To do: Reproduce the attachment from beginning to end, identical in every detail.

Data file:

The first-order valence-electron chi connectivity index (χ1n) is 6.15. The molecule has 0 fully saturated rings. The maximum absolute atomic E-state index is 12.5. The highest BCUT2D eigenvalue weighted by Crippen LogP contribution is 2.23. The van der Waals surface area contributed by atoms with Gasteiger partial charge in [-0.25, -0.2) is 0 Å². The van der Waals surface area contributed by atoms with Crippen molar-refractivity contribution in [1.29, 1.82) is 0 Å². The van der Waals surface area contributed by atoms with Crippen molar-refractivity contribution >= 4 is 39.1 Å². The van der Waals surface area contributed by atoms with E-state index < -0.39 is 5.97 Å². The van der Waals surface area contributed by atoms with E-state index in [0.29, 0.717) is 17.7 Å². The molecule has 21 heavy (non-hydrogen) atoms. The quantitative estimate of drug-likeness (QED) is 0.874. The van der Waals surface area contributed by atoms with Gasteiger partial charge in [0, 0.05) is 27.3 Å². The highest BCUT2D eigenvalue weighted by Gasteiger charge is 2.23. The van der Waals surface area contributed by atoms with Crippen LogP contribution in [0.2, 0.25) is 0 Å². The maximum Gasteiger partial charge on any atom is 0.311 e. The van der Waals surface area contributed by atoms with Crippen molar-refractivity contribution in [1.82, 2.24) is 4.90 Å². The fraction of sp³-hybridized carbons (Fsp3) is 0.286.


The first-order valence-electron chi connectivity index (χ1n) is 6.15. The molecule has 0 fully saturated rings. The maximum absolute atomic E-state index is 12.5. The highest BCUT2D eigenvalue weighted by Crippen LogP contribution is 2.23. The van der Waals surface area contributed by atoms with Gasteiger partial charge in [-0.25, -0.2) is 0 Å². The van der Waals surface area contributed by atoms with Crippen molar-refractivity contribution in [1.29, 1.82) is 0 Å². The van der Waals surface area contributed by atoms with Crippen molar-refractivity contribution >= 4 is 39.1 Å². The van der Waals surface area contributed by atoms with E-state index < -0.39 is 5.97 Å². The van der Waals surface area contributed by atoms with E-state index in [0.29, 0.717) is 17.7 Å². The molecule has 21 heavy (non-hydrogen) atoms. The quantitative estimate of drug-likeness (QED) is 0.874. The van der Waals surface area contributed by atoms with Gasteiger partial charge in [0, 0.05) is 27.3 Å². The highest BCUT2D eigenvalue weighted by Gasteiger charge is 2.23. The van der Waals surface area contributed by atoms with Crippen LogP contribution in [0.2, 0.25) is 0 Å². The maximum Gasteiger partial charge on any atom is 0.311 e. The van der Waals surface area contributed by atoms with Crippen molar-refractivity contribution in [1.82, 2.24) is 4.90 Å². The fraction of sp³-hybridized carbons (Fsp3) is 0.286.